Thousands of medical studies found to be useless but still no disclaimers

Dear Bloggers: Thousands of published studies you cite and praise are wrong, useless, irrelevant, deceptive—and the medical journals know it, and they’re doing nothing useful about it.

The issue? Cell lines. These cells are crucial for lab research on the toxicity of medical drugs, and the production of proteins. Knowing exactly which cell lines are being studied is absolutely necessary.

And therein lies the gigantic problem. has the bombshell story (July 21, 2016):

“Recent estimates suggest that between 20 percent and 36 percent of cell lines scientists use are contaminated or misidentified — passing off as human tissue cells that in fact come from pigs, rats, or mice, or in which the desired human cell is tainted with unknown others. But despite knowing about the issue for at least 35 years, the vast majority of journals have yet to put any kind of disclaimer on the thousands of studies affected.”

“One cell line involved are the so-called HeLa cells. These cancerous cervical cells — named for Henrietta Lacks, from whom they were first cultured in the early 1950s — are ubiquitous in labs, proliferate wildly — and, it turns out, contaminate all manner of cells with which they come into contact. Two other lines in particular, HEp-2 and INT 407, are now known to have been contaminated with HeLa cells, meaning scientists who thought they were working on HEp-2 and INT 407 were in fact likely experimenting on HeLa cells.”

“Christopher Korch, a geneticist at the University of Colorado, has studied the issue. According to Korch, nearly 5,800 articles in 1,182 journals may have confused HeLa for HEp-2; another 1,336 articles in 271 journals may have mixed up HeLa with INT 407. Together, the 7,000-plus papers have been cited roughly 214,000 times, Science reported last year.”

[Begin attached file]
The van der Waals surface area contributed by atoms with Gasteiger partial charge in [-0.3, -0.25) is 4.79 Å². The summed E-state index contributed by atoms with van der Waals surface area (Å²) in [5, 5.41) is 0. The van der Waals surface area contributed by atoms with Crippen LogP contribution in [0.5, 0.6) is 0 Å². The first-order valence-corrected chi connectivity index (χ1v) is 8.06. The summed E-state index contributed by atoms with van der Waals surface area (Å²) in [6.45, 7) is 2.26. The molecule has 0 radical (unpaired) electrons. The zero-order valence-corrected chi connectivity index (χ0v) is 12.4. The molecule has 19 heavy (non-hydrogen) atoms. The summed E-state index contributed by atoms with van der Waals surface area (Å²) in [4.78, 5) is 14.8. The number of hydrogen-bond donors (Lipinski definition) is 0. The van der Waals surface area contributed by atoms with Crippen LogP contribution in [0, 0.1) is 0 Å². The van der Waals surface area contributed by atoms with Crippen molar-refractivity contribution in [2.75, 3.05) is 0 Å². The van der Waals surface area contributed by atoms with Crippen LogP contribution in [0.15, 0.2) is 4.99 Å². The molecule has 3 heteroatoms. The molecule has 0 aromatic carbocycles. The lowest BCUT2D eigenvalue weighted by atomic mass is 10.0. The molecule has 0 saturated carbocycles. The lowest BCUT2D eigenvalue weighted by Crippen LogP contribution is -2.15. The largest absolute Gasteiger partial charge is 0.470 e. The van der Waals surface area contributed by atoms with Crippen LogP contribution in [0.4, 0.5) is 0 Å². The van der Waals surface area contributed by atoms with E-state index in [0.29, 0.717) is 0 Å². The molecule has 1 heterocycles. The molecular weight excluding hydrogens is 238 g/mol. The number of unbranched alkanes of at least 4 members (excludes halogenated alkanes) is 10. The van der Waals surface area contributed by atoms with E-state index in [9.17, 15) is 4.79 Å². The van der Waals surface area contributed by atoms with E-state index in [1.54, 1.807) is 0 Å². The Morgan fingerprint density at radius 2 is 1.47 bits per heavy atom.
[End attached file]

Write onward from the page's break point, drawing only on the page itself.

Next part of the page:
“And that’s just two cell lines. All told, more than 400 cell lines either lack evidence of origin or have become cross-contaminated with human or other animal cells at some point in their laboratory lineage. Cell lines are often chosen for their ability to reproduce and be bred for long periods of time, so they’re hardy buggers that can move around a lab if they end up on a researcher’s gloves, for example. ‘It’s astonishingly easy for cell lines to become contaminated,’ wrote Amanda Capes-Davis, chair of the International Cell Line Authentication Committee, in a guest post for Retraction Watch. ‘When cells are first placed into culture, they usually pass through a period of time when there is little or no growth, before a cell line emerges. A single cell introduced from elsewhere during that time can outgrow the original culture without anyone being aware of the change in identity’.” …

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